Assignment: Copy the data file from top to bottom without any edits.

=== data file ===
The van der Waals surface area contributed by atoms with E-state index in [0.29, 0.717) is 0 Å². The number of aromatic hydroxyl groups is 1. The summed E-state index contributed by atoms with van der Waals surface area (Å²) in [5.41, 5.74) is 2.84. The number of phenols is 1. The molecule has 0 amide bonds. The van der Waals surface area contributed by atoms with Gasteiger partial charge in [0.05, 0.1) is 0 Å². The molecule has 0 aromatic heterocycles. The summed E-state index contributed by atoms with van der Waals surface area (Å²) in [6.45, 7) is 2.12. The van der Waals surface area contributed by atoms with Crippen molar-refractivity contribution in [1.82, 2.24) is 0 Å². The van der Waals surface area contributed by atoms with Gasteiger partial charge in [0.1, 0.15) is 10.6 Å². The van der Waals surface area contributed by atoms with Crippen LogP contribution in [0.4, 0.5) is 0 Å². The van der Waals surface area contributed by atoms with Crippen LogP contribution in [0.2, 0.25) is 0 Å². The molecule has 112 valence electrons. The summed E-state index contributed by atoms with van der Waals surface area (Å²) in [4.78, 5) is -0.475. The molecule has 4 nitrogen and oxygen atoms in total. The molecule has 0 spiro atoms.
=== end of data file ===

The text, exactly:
The van der Waals surface area contributed by atoms with E-state index in [0.29, 0.717) is 0 Å². The number of aromatic hydroxyl groups is 1. The summed E-state index contributed by atoms with van der Waals surface area (Å²) in [5.41, 5.74) is 2.84. The number of phenols is 1. The molecule has 0 amide bonds. The van der Waals surface area contributed by atoms with Gasteiger partial charge in [0.05, 0.1) is 0 Å². The molecule has 0 aromatic heterocycles. The summed E-state index contributed by atoms with van der Waals surface area (Å²) in [6.45, 7) is 2.12. The van der Waals surface area contributed by atoms with Crippen molar-refractivity contribution in [1.82, 2.24) is 0 Å². The van der Waals surface area contributed by atoms with Gasteiger partial charge in [0.1, 0.15) is 10.6 Å². The van der Waals surface area contributed by atoms with Crippen LogP contribution in [0.4, 0.5) is 0 Å². The van der Waals surface area contributed by atoms with Crippen LogP contribution in [0.2, 0.25) is 0 Å². The molecule has 112 valence electrons. The summed E-state index contributed by atoms with van der Waals surface area (Å²) in [4.78, 5) is -0.475. The molecule has 4 nitrogen and oxygen atoms in total. The molecule has 0 spiro atoms.